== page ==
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Elevated tricuspid regurgitation velocity and decline in exercise capacity over 22 months of follow up in children and adolescents with sickle cell anemia.
Victor R Gordeuk; Caterina P Minniti; Mehdi Nouraie; Andrew D Campbell; Sohail R Rana; Lori Luchtman-Jones; Craig Sable; Niti Dham; Gregory Ensing; Josef T Prchal; et al. (Profiled Author: Gregory Kato)
Center for Sickle Cell Disease, Howard University, Washington, DC 20060, USA. email@example.com
BACKGROUND: While in adults with sickle cell disease an elevation of tricuspid regurgitation velocity is associated with increased mortality, the importance of this finding in children has not been established. The role of intravascular hemolysis in the development of this complication is controversial. DESIGN AND METHODS: We conducted a prospective, longitudinal, multi-center study of 160 individuals aged 3-20 years with hemoglobin SS, performing baseline and follow-up determinations of clinical markers, six-minute walk distance less than tricuspid regurgitation velocity and E/Etdi ratio by echocardiography. RESULTS: At baseline, 14.1% had tricuspid regurgitation velocity of 2.60 m/sec or over, which suggests elevated systolic pulmonary artery pressure, and 7.7% had increased E/Etdi, which suggests elevated left ventricular filling pressure. Over a median of 22 months, baseline elevation in tricuspid regurgitation velocity was associated with an estimated 4.4-fold increase in the odds of a 10% or more decline in age-standardized six-minute-walk distance (P = 0.015). During this interval, baseline values above the median for a hemolytic component derived from four markers of hemolysis were associated with a 9.0-fold increase in the odds of the new onset of elevated tricuspid regurgitation velocity (P = 0.008) and baseline E/Etdi elevation was associated with an estimated 6.1-fold increase in the odds (P = 0.039). In pathway analysis, higher baseline hemolytic component and E/Etdi predicted elevated tricuspid regurgitation velocity at both baseline and follow up, and these elevations in turn predicted decline in six-minute-walk distance. CONCLUSIONS: Further studies should define the long-term risks of elevated tricuspid regurgitation velocity in childhood and identify potential interventions to prevent increased pulmonary artery pressure and preserve function.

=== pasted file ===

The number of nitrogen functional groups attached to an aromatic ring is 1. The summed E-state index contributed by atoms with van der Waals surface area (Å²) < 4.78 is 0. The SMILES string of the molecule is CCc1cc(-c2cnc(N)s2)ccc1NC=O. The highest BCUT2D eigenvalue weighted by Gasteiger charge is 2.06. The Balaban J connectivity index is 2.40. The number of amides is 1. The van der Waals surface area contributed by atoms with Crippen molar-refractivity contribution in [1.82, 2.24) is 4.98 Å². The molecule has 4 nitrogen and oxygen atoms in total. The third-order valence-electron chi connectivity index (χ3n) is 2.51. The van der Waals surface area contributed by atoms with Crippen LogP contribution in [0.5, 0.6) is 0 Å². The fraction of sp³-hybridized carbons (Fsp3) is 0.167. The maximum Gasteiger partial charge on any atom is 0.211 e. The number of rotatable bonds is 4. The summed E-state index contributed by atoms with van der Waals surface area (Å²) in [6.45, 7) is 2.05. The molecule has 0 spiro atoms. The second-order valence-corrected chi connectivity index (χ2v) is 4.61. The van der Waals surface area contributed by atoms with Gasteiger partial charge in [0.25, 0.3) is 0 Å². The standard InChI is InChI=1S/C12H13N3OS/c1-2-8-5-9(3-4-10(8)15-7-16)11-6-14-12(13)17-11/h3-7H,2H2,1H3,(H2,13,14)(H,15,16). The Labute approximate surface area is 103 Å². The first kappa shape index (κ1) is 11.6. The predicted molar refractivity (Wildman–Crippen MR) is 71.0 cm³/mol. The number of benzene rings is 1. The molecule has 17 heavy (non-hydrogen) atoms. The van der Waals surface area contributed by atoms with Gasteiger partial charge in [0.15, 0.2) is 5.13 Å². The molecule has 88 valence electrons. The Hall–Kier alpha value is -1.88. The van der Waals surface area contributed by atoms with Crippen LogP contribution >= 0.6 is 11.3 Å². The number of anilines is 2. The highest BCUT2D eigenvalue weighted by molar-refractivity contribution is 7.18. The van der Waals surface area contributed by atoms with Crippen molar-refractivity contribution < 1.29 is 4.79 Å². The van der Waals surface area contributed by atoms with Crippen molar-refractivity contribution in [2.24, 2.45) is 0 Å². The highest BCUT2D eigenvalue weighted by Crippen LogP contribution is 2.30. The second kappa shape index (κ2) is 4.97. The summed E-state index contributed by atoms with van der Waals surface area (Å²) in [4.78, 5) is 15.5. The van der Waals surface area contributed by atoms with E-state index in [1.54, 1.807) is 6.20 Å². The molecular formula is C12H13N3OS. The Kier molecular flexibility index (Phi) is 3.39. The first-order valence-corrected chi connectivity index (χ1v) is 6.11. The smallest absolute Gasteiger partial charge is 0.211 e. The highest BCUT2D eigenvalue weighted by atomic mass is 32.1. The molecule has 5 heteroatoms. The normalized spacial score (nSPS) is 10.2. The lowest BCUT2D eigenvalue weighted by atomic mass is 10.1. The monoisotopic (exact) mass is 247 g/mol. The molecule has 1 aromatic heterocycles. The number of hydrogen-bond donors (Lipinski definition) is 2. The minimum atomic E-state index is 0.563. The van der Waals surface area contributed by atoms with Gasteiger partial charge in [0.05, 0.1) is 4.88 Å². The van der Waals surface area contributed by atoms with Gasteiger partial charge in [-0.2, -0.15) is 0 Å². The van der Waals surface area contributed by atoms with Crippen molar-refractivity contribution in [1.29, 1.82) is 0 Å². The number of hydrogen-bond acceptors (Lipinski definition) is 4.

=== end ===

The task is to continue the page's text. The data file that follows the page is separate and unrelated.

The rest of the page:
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Caterina P Minniti; James G Taylor; Mariana Hildesheim; Patricia O'Neal; Jonathan Wilson; Oswaldo Castro; Victor R Gordeuk; Gregory J KatoAmerican journal of hematology 2011;86(8):705-8.
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Echocardiographic markers of elevated pulmonary pressure and left ventricular diastolic dysfunction are associated with exercise intolerance in adults and adolescents with homozygous sickle cell anemia in the United States and United Kingdom.Circulation 2011;124(13):1452-60.
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